European Arrest Warrant [Archived]
Produced in partnership with Jasvinder Nakhwal, Celia Marr and Kerri McGuigan of Peters & Peters
European Arrest Warrant [Archived]

The following Corporate Crime practice note produced in partnership with Jasvinder Nakhwal, Celia Marr and Kerri McGuigan of Peters & Peters provides comprehensive and up to date legal information covering:

  • European Arrest Warrant [Archived]
  • The impact of Brexit on the European Arrest Warrant (EAW)
  • European Arrest Warrant, how and why?
  • Arrest of a requested person under the EAW regime
  • Safeguards on arrest
  • Accusation cases
  • Conviction cases
  • Validity of conviction vs accusation warrants
  • Initial hearing
  • Does the warrant have sufficient particulars or is it materially misleading?
  • More...

ARCHIVED: 11 pm (GMT) on 31 December 2020 marked the end of the Brexit transition/implementation period entered into following the UK’s withdrawal from the EU. At this point in time (referred to in UK law as ‘IP completion day’), key transitional arrangements came to an end. From IP completion day, the UK cannot actively participate in the European Arrest Warrant (EAW) because EAWs are only available to Member States. Instead an agreement for fast-track extradition arrangements, based on the EU's Surrender Agreement with Norway and Iceland, was reached under Part 3, Title VII, of the EU-UK Trade and Cooperation Agreement (TCA) signed on 30 December 2020. For further information, see Practice Note: What does IP completion day mean for corporate crime?—Extradition.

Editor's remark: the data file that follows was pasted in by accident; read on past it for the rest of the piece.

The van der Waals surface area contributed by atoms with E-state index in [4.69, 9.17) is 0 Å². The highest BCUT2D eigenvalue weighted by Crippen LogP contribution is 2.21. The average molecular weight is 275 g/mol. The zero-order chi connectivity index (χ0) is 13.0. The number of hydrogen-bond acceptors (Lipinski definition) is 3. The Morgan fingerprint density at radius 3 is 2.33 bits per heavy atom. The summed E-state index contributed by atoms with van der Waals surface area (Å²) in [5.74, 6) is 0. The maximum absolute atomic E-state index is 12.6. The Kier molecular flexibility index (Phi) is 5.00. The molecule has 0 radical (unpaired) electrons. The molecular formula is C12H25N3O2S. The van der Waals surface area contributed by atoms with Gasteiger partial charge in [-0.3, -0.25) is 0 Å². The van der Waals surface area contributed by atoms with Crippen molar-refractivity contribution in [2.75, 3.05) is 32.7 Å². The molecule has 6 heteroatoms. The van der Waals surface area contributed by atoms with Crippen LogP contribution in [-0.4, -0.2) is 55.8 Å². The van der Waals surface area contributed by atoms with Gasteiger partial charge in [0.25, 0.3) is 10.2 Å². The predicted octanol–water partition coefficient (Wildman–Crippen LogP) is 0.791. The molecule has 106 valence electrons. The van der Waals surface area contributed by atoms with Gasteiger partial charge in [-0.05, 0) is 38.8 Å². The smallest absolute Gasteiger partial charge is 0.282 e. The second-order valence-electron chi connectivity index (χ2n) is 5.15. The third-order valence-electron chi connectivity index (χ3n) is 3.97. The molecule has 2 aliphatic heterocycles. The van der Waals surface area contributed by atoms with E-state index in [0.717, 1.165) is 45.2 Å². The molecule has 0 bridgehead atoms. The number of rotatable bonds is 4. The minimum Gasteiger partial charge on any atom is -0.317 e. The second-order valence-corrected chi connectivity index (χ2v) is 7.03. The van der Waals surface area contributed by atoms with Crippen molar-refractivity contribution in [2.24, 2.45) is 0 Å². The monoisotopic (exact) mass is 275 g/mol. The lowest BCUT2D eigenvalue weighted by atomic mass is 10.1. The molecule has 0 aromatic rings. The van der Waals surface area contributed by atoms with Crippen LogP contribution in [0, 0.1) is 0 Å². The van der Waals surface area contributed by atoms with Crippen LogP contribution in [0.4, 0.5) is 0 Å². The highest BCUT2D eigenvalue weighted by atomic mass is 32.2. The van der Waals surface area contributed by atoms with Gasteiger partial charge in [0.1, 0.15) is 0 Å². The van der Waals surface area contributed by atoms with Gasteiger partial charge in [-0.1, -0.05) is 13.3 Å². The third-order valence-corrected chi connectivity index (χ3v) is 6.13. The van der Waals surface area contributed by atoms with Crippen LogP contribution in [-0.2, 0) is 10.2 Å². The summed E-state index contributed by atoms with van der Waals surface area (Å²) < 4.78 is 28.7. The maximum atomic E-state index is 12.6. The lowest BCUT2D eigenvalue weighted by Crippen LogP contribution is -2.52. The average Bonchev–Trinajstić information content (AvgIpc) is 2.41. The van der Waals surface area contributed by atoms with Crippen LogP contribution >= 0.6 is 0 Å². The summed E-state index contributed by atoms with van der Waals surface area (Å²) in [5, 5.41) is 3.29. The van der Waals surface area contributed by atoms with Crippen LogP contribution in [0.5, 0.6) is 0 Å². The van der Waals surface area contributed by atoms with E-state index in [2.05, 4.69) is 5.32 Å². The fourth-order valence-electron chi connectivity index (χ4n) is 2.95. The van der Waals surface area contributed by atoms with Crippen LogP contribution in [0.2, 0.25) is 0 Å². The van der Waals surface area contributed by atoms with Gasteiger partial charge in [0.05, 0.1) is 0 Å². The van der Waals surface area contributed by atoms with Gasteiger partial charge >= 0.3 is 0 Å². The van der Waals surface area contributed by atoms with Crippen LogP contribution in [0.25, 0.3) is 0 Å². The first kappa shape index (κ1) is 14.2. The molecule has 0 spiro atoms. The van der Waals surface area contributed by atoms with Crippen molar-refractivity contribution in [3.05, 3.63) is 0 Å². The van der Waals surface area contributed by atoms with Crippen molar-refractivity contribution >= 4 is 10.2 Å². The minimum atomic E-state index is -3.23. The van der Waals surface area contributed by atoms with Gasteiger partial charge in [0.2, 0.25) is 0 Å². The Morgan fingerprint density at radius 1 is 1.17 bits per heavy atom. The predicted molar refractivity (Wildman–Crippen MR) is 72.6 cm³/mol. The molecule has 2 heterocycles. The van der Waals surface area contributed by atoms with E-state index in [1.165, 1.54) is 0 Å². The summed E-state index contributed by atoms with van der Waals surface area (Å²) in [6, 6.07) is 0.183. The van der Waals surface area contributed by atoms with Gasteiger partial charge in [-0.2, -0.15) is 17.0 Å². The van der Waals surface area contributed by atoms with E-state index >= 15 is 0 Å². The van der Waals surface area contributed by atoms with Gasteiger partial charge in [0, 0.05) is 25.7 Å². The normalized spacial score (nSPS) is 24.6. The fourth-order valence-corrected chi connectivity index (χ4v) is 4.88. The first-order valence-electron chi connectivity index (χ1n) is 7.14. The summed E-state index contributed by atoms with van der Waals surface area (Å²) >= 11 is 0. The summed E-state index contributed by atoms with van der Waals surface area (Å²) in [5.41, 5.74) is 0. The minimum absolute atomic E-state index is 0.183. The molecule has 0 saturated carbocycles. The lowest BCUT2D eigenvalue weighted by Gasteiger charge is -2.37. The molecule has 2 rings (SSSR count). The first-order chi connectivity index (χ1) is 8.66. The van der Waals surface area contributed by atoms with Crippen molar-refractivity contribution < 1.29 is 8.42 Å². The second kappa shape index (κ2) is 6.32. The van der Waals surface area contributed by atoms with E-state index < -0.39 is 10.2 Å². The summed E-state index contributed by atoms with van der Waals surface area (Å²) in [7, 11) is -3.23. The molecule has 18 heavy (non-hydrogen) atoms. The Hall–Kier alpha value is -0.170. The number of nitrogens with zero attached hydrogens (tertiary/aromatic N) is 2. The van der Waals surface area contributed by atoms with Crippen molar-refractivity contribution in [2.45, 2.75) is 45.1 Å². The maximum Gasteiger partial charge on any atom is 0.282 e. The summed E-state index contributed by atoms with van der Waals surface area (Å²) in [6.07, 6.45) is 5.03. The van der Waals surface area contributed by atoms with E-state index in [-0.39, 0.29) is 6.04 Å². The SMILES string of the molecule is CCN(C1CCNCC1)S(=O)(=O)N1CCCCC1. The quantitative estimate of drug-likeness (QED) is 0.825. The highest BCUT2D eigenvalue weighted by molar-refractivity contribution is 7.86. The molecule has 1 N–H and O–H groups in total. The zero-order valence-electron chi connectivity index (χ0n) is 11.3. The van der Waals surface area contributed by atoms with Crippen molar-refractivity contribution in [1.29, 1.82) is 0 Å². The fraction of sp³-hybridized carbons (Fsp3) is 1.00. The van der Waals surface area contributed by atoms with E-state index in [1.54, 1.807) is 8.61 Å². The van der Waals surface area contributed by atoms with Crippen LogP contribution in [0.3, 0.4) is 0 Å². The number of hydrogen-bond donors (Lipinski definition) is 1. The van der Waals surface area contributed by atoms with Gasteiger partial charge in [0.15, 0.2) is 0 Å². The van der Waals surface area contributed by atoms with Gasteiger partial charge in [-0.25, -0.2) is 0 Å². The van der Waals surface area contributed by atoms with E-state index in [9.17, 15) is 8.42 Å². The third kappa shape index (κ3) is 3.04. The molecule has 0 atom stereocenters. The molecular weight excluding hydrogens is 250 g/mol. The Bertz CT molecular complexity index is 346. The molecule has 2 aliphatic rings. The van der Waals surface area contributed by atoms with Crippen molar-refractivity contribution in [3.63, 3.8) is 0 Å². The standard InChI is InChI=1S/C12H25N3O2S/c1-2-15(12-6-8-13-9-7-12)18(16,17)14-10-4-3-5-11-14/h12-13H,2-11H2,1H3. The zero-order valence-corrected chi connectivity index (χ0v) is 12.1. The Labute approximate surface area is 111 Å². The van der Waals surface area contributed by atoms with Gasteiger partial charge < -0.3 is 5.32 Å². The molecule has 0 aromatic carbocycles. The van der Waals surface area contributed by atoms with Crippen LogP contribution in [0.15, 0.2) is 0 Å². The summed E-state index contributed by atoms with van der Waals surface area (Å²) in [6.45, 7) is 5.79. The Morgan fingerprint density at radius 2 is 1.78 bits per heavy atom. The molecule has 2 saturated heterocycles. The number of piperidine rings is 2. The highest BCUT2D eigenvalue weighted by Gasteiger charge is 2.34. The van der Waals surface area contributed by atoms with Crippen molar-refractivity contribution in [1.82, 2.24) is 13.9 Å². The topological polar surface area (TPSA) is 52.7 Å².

The impact of Brexit on the European Arrest Warrant (EAW)

While the UK formally left the EU on Exit day (31 January 2020), this was subject to transitional arrangements. The UK could continue to utilise European Arrest Warrants (EAWs) throughout the implementation period.

That said, the situation was not exactly status quo ante—Article 185 of the Withdrawal Agreement expressly permitted declarations to be made by those Member States who, due to national law, could not surrender their nationals to a non-Member State. Germany, Austria and Slovenia made such declarations which were published in the Official Journal on 31 January 2020. This enabled them to refuse to execute EAW requests

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